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HOME  >  Research Grant Program  >  2021  >  Comments by Selection Committee Chair

Research Grant Program 2021

Comments by Selection Committee Chair

Hiroshi Nakanishi
Graduate Schools of Law, Kyoto University

Starting in 2021, the Toyota Foundation’s Research Grant Program began accepting applications based on the new theme of Interlinkages and Innovation for Future Societies; Reevaluating Social Issues and Forging New Solidarity in the New Normal Era.

COVID-19, which has swept the world since last year, has posed an unexpected challenge to modern society. The close social networks which allowed modern society to function and thrive were suddenly and forcibly shut down, creating division and isolation right across society. The entire world is facing this challenge and is still groping to find the right ways to address it.

However, if we reconsider the challenge, it seems that the division and isolation we are currently experiencing are not only due to COVID-19. Rather, we might say that we are being directly confronted with a serious problem that had been latent but invisible. For example, the problem of solitary deaths among elderly people, who live by themselves due to the declining birthrate and aging population and the large impact of communication using social networking services on people’s psychology and behavior both had caused the division and significant changes in the nature of human relationships before the COVID-19.

It is in response to this that the Toyota Foundation set “interlinkages” as the keyword in its research grant program and decided to support research on new social systems created or attempted in the context of COVID-19, targeting research groups led by young researchers based in Japan. In addition to setting a broad theme and welcoming research from diverse fields, we also emphasized our expectation of results that can lead to social practice in a broader sense than purely academic research.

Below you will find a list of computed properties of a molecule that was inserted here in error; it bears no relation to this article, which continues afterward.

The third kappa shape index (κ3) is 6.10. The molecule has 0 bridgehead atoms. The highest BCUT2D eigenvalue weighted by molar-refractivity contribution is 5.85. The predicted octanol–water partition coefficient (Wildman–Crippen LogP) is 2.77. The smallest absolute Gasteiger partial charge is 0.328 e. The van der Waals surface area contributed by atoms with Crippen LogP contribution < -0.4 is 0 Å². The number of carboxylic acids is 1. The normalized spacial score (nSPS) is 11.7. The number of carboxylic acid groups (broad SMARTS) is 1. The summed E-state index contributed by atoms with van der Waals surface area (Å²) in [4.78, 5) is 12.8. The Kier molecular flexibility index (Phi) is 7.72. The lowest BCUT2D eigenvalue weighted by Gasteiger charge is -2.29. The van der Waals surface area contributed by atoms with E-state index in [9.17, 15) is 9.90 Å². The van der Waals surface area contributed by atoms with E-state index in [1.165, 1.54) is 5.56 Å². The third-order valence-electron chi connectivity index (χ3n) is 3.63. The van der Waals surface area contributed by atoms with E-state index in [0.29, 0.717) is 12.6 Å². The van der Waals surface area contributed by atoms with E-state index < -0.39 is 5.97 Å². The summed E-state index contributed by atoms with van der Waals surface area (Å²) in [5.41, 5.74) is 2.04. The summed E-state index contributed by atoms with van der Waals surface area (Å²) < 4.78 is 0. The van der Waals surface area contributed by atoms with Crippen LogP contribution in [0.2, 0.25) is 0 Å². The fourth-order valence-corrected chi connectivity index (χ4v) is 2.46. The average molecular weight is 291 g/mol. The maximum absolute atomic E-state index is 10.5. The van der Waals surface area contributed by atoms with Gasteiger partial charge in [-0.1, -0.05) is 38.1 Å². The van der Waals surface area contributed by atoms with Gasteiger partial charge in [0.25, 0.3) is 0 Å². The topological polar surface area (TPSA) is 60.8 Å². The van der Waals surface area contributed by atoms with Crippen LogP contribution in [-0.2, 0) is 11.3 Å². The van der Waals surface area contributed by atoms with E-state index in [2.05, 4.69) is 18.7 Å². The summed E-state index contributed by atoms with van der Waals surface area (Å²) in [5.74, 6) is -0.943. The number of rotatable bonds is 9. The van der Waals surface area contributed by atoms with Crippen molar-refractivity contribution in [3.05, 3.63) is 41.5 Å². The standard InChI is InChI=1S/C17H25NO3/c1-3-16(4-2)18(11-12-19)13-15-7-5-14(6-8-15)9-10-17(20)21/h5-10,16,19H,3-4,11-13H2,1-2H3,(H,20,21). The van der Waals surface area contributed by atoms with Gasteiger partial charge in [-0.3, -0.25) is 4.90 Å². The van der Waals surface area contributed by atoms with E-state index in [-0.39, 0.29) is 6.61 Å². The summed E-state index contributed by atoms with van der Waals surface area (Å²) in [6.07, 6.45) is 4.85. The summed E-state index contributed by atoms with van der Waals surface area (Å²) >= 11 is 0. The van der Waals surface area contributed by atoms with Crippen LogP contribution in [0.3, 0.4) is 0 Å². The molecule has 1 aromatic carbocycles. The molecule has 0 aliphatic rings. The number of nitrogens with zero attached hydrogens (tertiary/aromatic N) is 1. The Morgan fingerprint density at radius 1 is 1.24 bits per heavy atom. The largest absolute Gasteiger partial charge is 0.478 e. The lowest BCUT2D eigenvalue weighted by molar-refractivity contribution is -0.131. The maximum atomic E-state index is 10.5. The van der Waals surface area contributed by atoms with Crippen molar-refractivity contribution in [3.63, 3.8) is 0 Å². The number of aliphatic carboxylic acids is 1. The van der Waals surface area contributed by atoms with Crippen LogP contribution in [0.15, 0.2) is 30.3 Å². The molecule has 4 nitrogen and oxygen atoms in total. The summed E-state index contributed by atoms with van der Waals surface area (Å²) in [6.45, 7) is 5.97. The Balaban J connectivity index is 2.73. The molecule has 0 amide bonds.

This year, a total of nine projects were adopted from among the 130 applications. In terms of academic disciplines, there seemed to be relatively more applications from fields related to sociology, medicine, and psychology. Even so, we received highly diverse, original, and interesting applications from people belonging to various research institutions, companies, NPOs, and other organizations. We therefore made the assessment that the research grant program has achieved more than enough for its first year. Below we introduce several of the selected research projects.

D21-R-0042   Takuro Shimada (Wawon Association, Boad Member, Secretary General)
“Realizing employment for people with severe physical disabilities requiring 24-hour care: A reexamination of the disallowance of assisted work from the viewpoint of people with disabilities”

The widespread adoption of teleworking due COVID-19 has opened up the possibility of employment for people with severe physical disabilities, for whom commuting had been a hurdle. However, economic activity is not allowed under the system of visiting care for persons with severe disabilities, and the current situation is that employment opportunities for people with severe physical disabilities are restricted in terms of the social system. This research is expected to provide recommendations aimed at realizing a new form of socioeconomic activity known as assisted employment.

D21-R-0092   Mao Matsuyama (Research Associate, Mukogawa Institute of Esthetics in Everyday-Life)
“A comprehensive study of “home” environment based on the recognition relationship between humans and things: From an integrated approach of environmental aesthetics, architecture and urban planning theory, and art practice”

One of the most obvious impacts of COVID-19 is that it has greatly changed the meaning of the home environment. This research is not only about infection control, but also about creating new lifestyles and values by combining environmental aesthetics, architecture, and urban engineering, treating the home as a place where people and things can build close relationships.

D21-R-0097   Rie Sato (Representative, Mirai + Corona)
“Research on a citizen-participatory local governance process using DX to solve the disengagement of young people from politics, which has been exacerbated by the decrease in interaction and distrust of politics in the coronavirus pandemic”

Political disengagement among the younger generation has long been a serious issue in Japan, and COVID-19 has forced a delay in the framework of community development and local government focusing on the participation of local residents, which was intended to counter this. Meanwhile, the importance of introducing digital transformation is rapidly gaining recognition. This research will explore ways to stimulate political participation by young people taking advantage of the digital transformation trend, referring to precedents in Europe.

(Figures in parentheses show number in the previous year)
Number of applications Number of grants Selection rate
130 (152) 9 (12) 6.9% (7.9%)
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